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“Et tu, Brute?” – Comcast Joins Time Warner Cable Jacking Up Modem Rental Fees Nationwide

Phillip Dampier January 5, 2015 Comcast/Xfinity, Consumer News No Comments

comcast money pileComcast has announced a holiday cable modem rate increase that will raise the cost of renting a modem from $8 to $10 a month.

At least 90 percent of Comcast customers reportedly still lease cable modems from the company, delivering a staggering $275-300 million in extra revenue every quarter.

The average modem or gateway offered by Comcast reportedly costs the company an average of $40. At that price, Comcast will earn back its investment in just four months, after which Comcast can book the rest as almost pure profit.

“We continue to make investments in our network and technology to give customers more for their money,” said a statement provided by Comcast. “Last year, we made our 12th speed increase in 13 years, offered the fastest outdoor Wi-Fi hotspots as well as the fastest indoor Wi-Fi connection speeds on our latest and greatest advanced wireless gateways, plus we are at nearly 8 million total Xfinity Wi-Fi hotspots. As a result, we periodically need to adjust prices due to increases we incur in rolling out these new technologies.”

Most Comcast customers are unaware they can buy their own cable modem equipment and avoid the rental fees altogether. Comcast maintains a list of compatible modems on its website, but the overwhelming majority of its customers still pay to lease the equipment.

In December, Time Warner Cable announced a general cable modem rental fee increase from $6 to $8 a month, effective this month.

Comcast’s modem rate increase will be gradually introduced across its service footprint, starting in Boston, Salt Lake City and across Connecticut.

Welcome to 2015; Another Year Fighting for a Square Deal for Essential Broadband Service

Phillip Dampier January 5, 2015 Editorial & Site News No Comments
Phillip Dampier

Phillip Dampier

Welcome to 2015!

This is the seventh year Stop the Cap! has fought for better broadband across North America and beyond. Whether your provider is Comcast, Time Warner Cable, Rogers, Bell, AT&T, Verizon or a (dwindling) number of other cable and telephone companies, there is plenty of room for improvement.

When we began in the summer of 2008, Frontier Communications was contemplating a usage cap of just 5GB a month on their broadband service. A year later Time Warner Cable market tested caps as high as 40GB a month. For almost as long as we’ve existed, Comcast has believed 250GB a month was all most customers ever needed. Rogers’ most popular Internet package today offers 60GB a month, despite the fact Canadians on average watch more online video than anyone else. AT&T thinks 150GB a month is fine for DSL and 250GB is all you’d need as a U-verse customer. Verizon doesn’t see a need for limits on either its DSL or fiber optic networks. Neither does Cablevision.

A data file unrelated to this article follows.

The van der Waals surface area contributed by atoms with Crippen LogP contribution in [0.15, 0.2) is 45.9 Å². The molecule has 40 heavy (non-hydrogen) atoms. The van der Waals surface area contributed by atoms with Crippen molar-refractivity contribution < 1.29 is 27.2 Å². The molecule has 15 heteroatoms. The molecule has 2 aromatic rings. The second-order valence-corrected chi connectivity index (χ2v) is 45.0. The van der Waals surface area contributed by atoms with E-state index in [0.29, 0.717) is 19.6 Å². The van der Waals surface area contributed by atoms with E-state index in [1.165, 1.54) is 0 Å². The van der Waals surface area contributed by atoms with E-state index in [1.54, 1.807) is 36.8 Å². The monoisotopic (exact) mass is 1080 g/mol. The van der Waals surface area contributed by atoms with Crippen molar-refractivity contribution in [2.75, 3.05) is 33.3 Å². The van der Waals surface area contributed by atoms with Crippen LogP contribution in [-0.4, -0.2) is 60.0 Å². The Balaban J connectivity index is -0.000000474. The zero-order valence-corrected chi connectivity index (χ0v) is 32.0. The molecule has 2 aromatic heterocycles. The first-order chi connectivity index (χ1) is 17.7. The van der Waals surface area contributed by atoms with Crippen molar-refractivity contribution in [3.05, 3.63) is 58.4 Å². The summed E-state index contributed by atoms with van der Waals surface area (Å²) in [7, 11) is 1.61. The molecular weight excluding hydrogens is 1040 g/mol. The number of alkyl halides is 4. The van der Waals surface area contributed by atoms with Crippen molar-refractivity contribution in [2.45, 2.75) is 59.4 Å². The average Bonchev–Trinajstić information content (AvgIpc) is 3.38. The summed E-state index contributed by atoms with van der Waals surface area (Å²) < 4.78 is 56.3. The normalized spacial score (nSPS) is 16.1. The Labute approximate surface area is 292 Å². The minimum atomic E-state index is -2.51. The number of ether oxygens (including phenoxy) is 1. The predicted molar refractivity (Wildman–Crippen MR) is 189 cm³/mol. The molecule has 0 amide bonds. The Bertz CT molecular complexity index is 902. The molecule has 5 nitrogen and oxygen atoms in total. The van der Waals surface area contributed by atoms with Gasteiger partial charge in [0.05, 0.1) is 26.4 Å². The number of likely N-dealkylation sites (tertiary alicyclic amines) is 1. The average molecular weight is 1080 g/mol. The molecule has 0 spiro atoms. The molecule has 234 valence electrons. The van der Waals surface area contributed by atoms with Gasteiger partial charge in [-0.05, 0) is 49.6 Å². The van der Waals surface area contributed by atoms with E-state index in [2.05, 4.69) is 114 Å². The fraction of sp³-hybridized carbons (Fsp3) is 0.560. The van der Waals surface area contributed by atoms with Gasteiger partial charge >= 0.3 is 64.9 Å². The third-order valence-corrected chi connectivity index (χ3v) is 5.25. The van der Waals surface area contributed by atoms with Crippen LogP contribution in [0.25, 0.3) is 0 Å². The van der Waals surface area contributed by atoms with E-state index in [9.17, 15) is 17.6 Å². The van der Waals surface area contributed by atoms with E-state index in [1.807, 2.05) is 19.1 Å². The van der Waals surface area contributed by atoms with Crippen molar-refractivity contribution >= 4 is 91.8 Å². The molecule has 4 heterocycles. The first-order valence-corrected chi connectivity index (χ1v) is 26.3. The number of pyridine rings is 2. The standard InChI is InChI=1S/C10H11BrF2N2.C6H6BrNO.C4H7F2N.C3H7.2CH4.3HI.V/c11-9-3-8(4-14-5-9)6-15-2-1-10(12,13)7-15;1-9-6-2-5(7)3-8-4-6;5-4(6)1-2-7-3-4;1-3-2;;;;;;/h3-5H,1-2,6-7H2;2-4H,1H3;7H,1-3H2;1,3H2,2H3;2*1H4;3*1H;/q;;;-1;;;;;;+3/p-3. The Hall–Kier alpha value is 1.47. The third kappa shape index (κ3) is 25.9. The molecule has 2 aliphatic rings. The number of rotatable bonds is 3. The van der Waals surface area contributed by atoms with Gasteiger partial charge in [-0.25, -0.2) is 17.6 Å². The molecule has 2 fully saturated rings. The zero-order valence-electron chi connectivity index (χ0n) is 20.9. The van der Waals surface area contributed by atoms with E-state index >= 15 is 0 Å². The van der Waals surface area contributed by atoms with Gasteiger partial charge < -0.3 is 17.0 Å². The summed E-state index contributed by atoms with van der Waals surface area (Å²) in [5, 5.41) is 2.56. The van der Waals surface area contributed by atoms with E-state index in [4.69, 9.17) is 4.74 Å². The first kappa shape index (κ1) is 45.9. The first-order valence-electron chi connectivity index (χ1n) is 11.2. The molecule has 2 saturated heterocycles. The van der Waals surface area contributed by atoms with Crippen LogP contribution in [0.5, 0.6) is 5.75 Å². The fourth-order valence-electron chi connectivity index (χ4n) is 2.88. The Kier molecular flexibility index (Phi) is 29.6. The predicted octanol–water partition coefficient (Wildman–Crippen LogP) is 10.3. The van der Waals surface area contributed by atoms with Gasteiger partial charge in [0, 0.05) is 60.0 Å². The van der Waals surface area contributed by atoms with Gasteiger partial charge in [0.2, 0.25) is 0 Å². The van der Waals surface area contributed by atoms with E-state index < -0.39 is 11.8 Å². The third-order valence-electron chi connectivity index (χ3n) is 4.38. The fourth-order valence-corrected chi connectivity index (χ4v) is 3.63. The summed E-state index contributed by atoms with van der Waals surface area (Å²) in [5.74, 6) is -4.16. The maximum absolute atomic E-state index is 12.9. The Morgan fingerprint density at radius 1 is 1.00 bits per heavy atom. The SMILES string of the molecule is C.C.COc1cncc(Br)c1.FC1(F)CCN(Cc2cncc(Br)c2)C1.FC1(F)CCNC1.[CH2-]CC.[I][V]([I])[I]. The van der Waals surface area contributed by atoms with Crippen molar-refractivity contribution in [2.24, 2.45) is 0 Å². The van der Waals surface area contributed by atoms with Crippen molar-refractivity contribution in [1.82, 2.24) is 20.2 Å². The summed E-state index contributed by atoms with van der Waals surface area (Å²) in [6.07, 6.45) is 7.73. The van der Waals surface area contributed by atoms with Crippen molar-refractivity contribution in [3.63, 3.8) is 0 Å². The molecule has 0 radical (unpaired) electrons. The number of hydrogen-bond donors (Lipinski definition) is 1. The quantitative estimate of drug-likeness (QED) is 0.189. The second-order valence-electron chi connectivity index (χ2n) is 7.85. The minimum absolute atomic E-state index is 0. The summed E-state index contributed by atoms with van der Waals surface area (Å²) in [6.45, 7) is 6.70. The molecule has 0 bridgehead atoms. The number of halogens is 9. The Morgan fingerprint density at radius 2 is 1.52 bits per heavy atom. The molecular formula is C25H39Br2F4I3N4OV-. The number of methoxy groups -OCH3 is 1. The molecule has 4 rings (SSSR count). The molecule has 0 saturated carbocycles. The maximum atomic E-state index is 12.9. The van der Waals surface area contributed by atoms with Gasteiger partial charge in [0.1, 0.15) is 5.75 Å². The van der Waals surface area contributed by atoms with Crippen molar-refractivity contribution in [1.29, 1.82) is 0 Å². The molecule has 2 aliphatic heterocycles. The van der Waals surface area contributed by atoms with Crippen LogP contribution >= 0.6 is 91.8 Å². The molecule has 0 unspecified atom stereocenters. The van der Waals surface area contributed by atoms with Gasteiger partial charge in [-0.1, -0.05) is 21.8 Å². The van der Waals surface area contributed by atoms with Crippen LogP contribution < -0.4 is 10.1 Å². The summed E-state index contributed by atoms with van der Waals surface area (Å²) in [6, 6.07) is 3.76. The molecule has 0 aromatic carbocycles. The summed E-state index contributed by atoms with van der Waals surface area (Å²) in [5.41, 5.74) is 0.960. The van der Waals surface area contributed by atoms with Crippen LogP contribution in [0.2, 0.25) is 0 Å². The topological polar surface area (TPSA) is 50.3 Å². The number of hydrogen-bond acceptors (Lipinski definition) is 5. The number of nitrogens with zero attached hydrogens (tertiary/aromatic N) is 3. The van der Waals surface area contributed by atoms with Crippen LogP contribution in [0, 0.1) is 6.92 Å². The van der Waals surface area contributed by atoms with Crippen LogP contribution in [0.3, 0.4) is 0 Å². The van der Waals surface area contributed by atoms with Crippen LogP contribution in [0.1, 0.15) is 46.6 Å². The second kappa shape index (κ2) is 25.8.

Usage caps and so-called “usage-based billing” continue to be one of the most under-reported stories in the tech press. Touted as “fair pricing,” these plans are in fact little more than profit-padding for a service that already earns companies as much as 90% gross margin. There is nothing fair about usage-based billing in North America. Customers face the same prices they have always paid for unlimited service, but now endure an arbitrary usage allowance that usually includes a stiff overlimit fee. Those providers charging usage pricing do not offer the fastest service, have not made significant improvements above and beyond other providers that still charge flat rate prices, and frequently also charge excessive modem rental fees.

The duopoly most Americans have for broadband service has become quite fat and happy collecting ever-increasing amounts of money for service that only seems to improve after an upstart competitor like Google arrives ready to offer better service at a lower price. Customers in Kansas City, Austin, and a handful of other communities are getting the best upgrades and are empowered to negotiate a lower price for service. The rest of the country is not so lucky. A handful of often-under capitalized fiber competitors have arrived in some areas, but their market share generally remains a fraction of what the cable and phone companies have locked up.